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Are You Ignoring These Common Skin Conditions?

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Sensitive people often experience seasonal skin changes. Dermatitis, a common inflammatory skin disorder, is characterized by redness, swelling, heat, and pain, the four signs of inflammation. Itchiness is perceived more dominantly than pain. While some types of dermatitis have known causes, others do not. Let’s take a closer look at common but dangerous dermatitis.

Seborrheic Dermatitis

Seborrheic dermatitis is a chronic inflammatory skin disease on the scalp, face, armpits, and chest. It is triggered by increased sebaceous gland activity and sebum secretion. Symptoms include redness, inflammation, itching, flaking, and pustules. In severe cases, crusts may form. When facial seborrheic dermatitis worsens, symptoms like pustules and flaking could occur. Early and accurate diagnosis, followed by prompt treatment, is crucial.

Atopic Dermatitis

Atopic dermatitis, or eczema, is a chronic condition with severe, recurrent itching. It is classified as a typical allergic disease, along with asthma, allergic rhinitis, and chronic hives. External factors, such as the environment, food, and genetic factors, can trigger atopic dermatitis. The therapeutic goal is not to aim for a cure but to consistently manage and prevent it daily.

Contact Dermatitis

Contact dermatitis is a skin inflammation that occurs when the skin is exposed to irritants or allergens. Symptoms such as redness, swelling, vesicles, pustules, and scabs usually appear on the contact area. Itching, burning, and redness are also accompanied. In severe cases, swelling or blisters may occur. If the affected area is large, symptoms like a cold, such as chilly, shivering, and fever, may develop concurrently.

Nummular Dermatitis

Nummular dermatitis, as the name suggests, is a chronic eczema characterized by oval, coin-shaped lesions. These lesions can range from the size of small coins to covering the entire back in severe cases. Initially, it appears as small vesicles on the arms and legs. Over time, these vesicles and pustules gradually cluster and burst, forming oval eczema lesions.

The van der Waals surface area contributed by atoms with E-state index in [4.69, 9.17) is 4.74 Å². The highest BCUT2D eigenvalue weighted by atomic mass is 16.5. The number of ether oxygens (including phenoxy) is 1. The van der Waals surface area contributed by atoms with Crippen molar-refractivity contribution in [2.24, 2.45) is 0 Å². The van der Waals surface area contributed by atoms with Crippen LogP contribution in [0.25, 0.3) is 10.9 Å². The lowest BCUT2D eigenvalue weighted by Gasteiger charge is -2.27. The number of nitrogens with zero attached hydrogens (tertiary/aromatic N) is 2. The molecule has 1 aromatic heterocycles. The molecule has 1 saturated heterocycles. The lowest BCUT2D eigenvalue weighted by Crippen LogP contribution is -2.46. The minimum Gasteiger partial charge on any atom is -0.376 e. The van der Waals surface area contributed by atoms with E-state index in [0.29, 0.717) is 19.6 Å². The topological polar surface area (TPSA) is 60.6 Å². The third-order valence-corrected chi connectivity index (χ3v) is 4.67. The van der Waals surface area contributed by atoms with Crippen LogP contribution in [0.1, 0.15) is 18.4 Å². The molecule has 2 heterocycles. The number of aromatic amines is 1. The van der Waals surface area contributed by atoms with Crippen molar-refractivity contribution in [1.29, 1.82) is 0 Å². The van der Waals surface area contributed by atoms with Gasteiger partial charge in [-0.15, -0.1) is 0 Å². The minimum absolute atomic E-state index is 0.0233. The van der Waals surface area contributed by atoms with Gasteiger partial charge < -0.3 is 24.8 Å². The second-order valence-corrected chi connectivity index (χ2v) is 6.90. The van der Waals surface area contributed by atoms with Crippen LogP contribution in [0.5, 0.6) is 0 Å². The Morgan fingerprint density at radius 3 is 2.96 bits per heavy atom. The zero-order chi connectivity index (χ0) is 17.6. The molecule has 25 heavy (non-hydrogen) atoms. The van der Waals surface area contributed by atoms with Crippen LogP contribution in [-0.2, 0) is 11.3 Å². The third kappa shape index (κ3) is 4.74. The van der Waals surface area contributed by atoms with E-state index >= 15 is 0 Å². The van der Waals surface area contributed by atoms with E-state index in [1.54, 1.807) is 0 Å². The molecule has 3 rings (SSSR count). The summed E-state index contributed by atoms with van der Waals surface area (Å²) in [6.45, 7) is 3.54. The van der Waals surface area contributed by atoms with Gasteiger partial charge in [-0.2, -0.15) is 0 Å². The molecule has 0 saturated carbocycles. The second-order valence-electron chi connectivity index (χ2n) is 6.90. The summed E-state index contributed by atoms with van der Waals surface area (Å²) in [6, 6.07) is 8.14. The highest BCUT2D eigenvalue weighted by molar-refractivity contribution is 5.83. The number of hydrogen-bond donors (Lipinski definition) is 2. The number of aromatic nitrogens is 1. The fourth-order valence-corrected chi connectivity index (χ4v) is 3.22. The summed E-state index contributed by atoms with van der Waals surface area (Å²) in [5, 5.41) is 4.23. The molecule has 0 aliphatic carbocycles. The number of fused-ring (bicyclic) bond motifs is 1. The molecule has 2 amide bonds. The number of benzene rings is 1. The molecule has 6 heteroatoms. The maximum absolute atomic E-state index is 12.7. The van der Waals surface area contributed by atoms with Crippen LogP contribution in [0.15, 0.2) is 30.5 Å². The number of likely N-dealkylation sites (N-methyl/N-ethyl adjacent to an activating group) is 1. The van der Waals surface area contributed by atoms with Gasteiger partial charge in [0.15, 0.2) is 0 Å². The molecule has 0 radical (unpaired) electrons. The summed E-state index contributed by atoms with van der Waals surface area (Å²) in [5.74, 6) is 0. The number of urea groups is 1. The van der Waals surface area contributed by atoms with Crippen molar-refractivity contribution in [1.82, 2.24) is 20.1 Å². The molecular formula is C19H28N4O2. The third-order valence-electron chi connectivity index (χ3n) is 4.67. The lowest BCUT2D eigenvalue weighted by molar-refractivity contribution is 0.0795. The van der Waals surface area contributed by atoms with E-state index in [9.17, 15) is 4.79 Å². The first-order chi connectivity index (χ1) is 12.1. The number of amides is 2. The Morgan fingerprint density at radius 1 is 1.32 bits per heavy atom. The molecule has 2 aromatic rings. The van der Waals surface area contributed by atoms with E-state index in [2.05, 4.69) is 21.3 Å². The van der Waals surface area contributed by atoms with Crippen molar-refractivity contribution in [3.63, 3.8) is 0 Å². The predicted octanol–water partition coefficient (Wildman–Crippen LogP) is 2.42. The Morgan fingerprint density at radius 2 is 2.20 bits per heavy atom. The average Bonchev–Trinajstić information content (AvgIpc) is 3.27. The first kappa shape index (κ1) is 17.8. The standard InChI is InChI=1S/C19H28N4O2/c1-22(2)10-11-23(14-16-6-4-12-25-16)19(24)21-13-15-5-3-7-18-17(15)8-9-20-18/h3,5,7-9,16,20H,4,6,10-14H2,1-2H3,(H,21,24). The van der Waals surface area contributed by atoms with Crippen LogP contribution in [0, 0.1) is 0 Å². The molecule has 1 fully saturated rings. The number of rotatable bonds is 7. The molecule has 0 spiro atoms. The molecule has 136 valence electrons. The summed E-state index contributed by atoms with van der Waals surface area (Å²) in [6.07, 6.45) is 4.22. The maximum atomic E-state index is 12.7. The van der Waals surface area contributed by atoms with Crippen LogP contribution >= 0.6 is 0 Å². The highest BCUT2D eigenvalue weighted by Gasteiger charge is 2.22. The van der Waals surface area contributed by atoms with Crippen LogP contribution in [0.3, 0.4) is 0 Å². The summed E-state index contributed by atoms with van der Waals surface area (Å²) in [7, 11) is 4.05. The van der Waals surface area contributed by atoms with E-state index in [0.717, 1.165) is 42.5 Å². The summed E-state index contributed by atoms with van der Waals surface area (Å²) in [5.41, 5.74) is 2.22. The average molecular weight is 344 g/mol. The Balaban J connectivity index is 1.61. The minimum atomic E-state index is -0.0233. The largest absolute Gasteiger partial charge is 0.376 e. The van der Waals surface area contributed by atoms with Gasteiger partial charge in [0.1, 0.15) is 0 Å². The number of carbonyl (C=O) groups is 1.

Photosensitive dermatitis

What we are more familiar with as sun allergy is referred to as photosensitive dermatitis. It is a condition where a person’s skin develops an unusual reaction in response to sunlight. It also includes polymorphic light eruption, solar urticaria, chronic actinic dermatitis, and porphyria cutanea tarda. Similar to allergic contact dermatitis, it can be improved with drug treatments such as topical steroids, but the most important thing is to minimize exposure to sunlight.

Psoriasis 

Psoriasis is a skin disease characterized by a silvery-white, scale-like keratin called an induration appearing on top of a small rash. It usually appears locally on the knees, elbows, palms, or soles. However, it can also spread to other parts of the body. If the symptoms are neglected, the thickness of the induration can increase, the borders can widen, and it may spread to the entire body. This could lead to multiple complications, so special attention is needed.

Dyshidrosis

Dyshidrosis is an eczematous skin disease where blisters form on the hands and feet, with the clear etiology unknown. Although the symptoms may seem mild, they do not heal well. The symptoms most commonly occur on the palms of the hands. As dyshidrosis is a type of eczema, all symptoms of eczema can appear. Redness, pustules, dryness, flaking, etc., may occur, and severe itching may accompany them. The itching may worsen when the lesions are touched or scratched, so they should never be scratched.

Metal Allergy

The accessories that women often wear can easily cause allergies when they come into contact with sweaty skin. This is called a metal allergy. It is allergic contact dermatitis, which means the skin reacts adversely to specific metals. Nickel is the most common, but chromium, cobalt, and mercury may also trigger reactions. Not only accessories but also smartphones can elicit metal allergies. In severe cases, pus may be produced, or blisters may form, leaving pigmentation. Thus, it is best to avoid close contact with metals as much as possible.

Diaper Dermatitis

Compared to adults, a baby’s skin is very delicate. Their skin barrier function is weak, so they become dry easily and react sensitively to external stimuli. Diaper dermatitis, which usually starts to appear between 3 and 12 weeks after birth, is characterized by the initial appearance of red skin lesions. In severe cases, scales, pustules, and itching may accompany it. However, other skin diseases such as psoriasis and candidiasis should be suspected if symptoms are found in areas where the skin folds.

Rosacea

Rosacea is a chronic inflammatory skin disease characterized by red inflammation typically less than 1 cm in size, usually appearing in the center of the face. The skin turns red with symptoms such as papules, pustules, pus, and flushing. It has a high incidence in the 30-50 age group. If acne and facial flushing have persisted since adolescence, there is a high possibility of developing rosacea. Due to the variability in skin changes, rosacea is often mistaken for recurrent acne and dermatitis. Thus, it is advisable to visit a hospital.

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